Home appliances sure make our lives more convenient and efficient, but these things come at a price. We may never fully understand how all the technology in our lives works, but what we have to understand is the impact they have not just on the wallet but also on the planet.

Being connected isn’t what makes a smart home the dream home. When the right time comes, invest in appliances that consume less energy, help generate less food and fashion waste and harmful chemical emissions, and take much longer to replace. That way, not only does our dream home last a lifetime, we can also help make this planet we call home last beyond our lifetime.

Editors' Choice

Best of 2019: Our favorite smartphones

So many choices, so we narrowed them down for you

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There’s really not one best smartphone. We all have different needs and thankfully, the options that brands give us is not lacking at all. Whether your priority is photography, gaming, or just something basic, there is definitely a smartphone for you.

Here are our favorites.

Best smartphones for photography: iPhone 11 Pro, Pixel 4

How good are the cameras? That’s always a topic of conversation when new phones are released. While other brands have made huge strides, the iPhone 11 Pro and the Pixel 4 continue to dominate this category. The iPhone is a no-brainer choice for most people. Consistency is key and Apple has been pretty much consistent with the cameras on the iPhone.

Meanwhile, Google’s computational photography on the Pixel 4 continues to wow reviewers and casual users. Like the iPhone, the Pixel has consistently been one of the best in this category and it appears it will continue to be in the foreseeable future.

Honorable mentions: Huawei Mate 30 Pro, Huawei P30 Pro

Best Android flagship: Samsung Galaxy Note 10, Galaxy Note 10+

While the S Pen continues to set the Galaxy Note 10 series apart, the latest iteration of this Samsung flagship does so many other things at a high level as well. It is still a smartphone that’s literally for anyone, especially with the Galaxy Note 10 being made for people with smaller hands. Audio enthusiasts will lament the lack of a headphone jack for HiFi audio but more casual users are buying wireless earphones for their devices.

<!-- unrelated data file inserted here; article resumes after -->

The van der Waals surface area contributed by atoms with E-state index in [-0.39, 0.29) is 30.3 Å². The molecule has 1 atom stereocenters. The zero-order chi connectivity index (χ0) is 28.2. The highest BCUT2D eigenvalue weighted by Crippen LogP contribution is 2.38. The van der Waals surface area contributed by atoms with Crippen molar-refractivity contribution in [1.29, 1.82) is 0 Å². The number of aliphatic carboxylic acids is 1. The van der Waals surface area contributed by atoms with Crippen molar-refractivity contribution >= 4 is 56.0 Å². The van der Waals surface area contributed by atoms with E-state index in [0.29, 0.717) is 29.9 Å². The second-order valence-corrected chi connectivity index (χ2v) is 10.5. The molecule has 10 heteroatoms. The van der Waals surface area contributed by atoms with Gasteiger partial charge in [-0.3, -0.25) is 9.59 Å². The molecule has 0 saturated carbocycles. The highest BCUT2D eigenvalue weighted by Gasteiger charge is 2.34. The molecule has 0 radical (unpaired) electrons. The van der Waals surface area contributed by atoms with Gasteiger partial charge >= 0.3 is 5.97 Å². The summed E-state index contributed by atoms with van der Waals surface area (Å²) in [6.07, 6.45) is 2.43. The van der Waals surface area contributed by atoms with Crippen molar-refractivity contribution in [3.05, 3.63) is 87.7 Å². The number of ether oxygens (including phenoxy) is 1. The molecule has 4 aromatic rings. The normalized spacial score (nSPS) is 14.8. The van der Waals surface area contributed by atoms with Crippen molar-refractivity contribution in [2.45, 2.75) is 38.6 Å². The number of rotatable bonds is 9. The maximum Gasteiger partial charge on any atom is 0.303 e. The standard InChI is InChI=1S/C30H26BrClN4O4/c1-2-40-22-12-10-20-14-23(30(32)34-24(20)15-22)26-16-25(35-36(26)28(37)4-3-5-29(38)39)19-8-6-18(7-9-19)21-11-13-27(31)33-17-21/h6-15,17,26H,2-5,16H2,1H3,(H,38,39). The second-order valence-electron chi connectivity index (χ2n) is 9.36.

Honorable Mentions: OnePlus 7T Pro, Huawei P30 Pro, Samsung Galaxy S10+

Best implementation of a foldable display: Motorola razr

While the Samsung Galaxy Fold dominated this year’s headlines — and not always for the best reasons, it was the Motorola razr that showed us that while it’s notable to be the first, it’s more important to be the first to get it right. The new razr is a buzzer beater entry in this category but it’s also a slam dunk. The device, at launch, just works. No creases, no displays you can tear off, and no threat of software support being banned.

Best smartphone with a 64MP camera: Realme XT

The only two other phones in this category are the Redmi Note 8 Pro and the Vivo NEX 3. We think that of the three, the Realme XT offers the best value. You see, other than the megapixel count, what sets smartphone cameras apart is the phone’s post-processing. The Realme XT consistently produces images with great detail and fantastic color reproduction. It doesn’t hurt that the phone’s white variant looks pretty good too.

Best value smartphone: Xiaomi Mi 9T Pro (Redmi K20 Pro) 

This is 2019’s flagship killer. Not only is it equipped with the Qualcomm Snapdragon 855 that’s present in most flagships today, it also has a modern all-screen design with a pop-up camera plus its rear cameras more than holds its own against phones that are similarly priced. But the price, that’s where this phone truly sets itself apart. For less than half of most flagships today, you get very near-flagship performance. There’s almost nothing else like it.